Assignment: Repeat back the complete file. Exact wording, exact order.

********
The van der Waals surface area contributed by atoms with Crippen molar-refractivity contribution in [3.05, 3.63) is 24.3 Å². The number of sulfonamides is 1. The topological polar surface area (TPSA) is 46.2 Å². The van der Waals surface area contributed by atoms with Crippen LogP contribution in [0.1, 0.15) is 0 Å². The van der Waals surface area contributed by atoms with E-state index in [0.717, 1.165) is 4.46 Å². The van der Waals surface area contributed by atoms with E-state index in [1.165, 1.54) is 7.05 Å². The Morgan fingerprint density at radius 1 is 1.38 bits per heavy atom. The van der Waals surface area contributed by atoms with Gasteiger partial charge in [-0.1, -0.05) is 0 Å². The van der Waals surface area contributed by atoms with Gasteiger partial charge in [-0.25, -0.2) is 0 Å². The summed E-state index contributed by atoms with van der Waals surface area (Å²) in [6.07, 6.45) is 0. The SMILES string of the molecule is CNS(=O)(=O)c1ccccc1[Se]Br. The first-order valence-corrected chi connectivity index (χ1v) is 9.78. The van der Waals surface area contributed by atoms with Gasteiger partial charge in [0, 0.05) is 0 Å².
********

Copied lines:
The van der Waals surface area contributed by atoms with Crippen molar-refractivity contribution in [3.05, 3.63) is 24.3 Å². The number of sulfonamides is 1. The topological polar surface area (TPSA) is 46.2 Å². The van der Waals surface area contributed by atoms with Crippen LogP contribution in [0.1, 0.15) is 0 Å². The van der Waals surface area contributed by atoms with E-state index in [0.717, 1.165) is 4.46 Å². The van der Waals surface area contributed by atoms with E-state index in [1.165, 1.54) is 7.05 Å². The Morgan fingerprint density at radius 1 is 1.38 bits per heavy atom. The van der Waals surface area contributed by atoms with Gasteiger partial charge in [-0.1, -0.05) is 0 Å². The van der Waals surface area contributed by atoms with Gasteiger partial charge in [-0.25, -0.2) is 0 Å². The summed E-state index contributed by atoms with van der Waals surface area (Å²) in [6.07, 6.45) is 0. The SMILES string of the molecule is CNS(=O)(=O)c1ccccc1[Se]Br. The first-order valence-corrected chi connectivity index (χ1v) is 9.78. The van der Waals surface area contributed by atoms with Gasteiger partial charge in [0, 0.05) is 0 Å².